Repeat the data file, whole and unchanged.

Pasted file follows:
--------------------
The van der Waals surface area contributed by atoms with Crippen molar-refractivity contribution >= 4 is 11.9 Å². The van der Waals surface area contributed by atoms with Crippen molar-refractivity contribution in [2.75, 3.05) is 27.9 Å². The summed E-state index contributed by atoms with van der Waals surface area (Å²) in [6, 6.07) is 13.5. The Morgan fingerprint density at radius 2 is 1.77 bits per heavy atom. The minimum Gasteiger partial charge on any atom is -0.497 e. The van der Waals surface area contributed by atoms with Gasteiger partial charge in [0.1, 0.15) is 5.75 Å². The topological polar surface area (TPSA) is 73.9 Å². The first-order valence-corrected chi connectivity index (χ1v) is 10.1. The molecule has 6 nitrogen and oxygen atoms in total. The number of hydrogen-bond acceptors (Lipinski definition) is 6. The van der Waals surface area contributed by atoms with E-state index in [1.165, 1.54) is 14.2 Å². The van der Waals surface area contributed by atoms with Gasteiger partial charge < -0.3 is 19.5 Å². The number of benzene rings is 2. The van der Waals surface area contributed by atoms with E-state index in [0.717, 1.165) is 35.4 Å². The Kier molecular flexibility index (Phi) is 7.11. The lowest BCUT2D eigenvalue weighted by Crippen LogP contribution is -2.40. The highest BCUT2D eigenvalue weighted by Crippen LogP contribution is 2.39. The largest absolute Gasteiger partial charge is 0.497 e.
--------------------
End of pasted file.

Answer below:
The van der Waals surface area contributed by atoms with Crippen molar-refractivity contribution >= 4 is 11.9 Å². The van der Waals surface area contributed by atoms with Crippen molar-refractivity contribution in [2.75, 3.05) is 27.9 Å². The summed E-state index contributed by atoms with van der Waals surface area (Å²) in [6, 6.07) is 13.5. The Morgan fingerprint density at radius 2 is 1.77 bits per heavy atom. The minimum Gasteiger partial charge on any atom is -0.497 e. The van der Waals surface area contributed by atoms with Gasteiger partial charge in [0.1, 0.15) is 5.75 Å². The topological polar surface area (TPSA) is 73.9 Å². The first-order valence-corrected chi connectivity index (χ1v) is 10.1. The molecule has 6 nitrogen and oxygen atoms in total. The number of hydrogen-bond acceptors (Lipinski definition) is 6. The van der Waals surface area contributed by atoms with E-state index in [1.165, 1.54) is 14.2 Å². The van der Waals surface area contributed by atoms with Gasteiger partial charge < -0.3 is 19.5 Å². The number of benzene rings is 2. The van der Waals surface area contributed by atoms with E-state index in [0.717, 1.165) is 35.4 Å². The Kier molecular flexibility index (Phi) is 7.11. The lowest BCUT2D eigenvalue weighted by Crippen LogP contribution is -2.40. The highest BCUT2D eigenvalue weighted by Crippen LogP contribution is 2.39. The largest absolute Gasteiger partial charge is 0.497 e.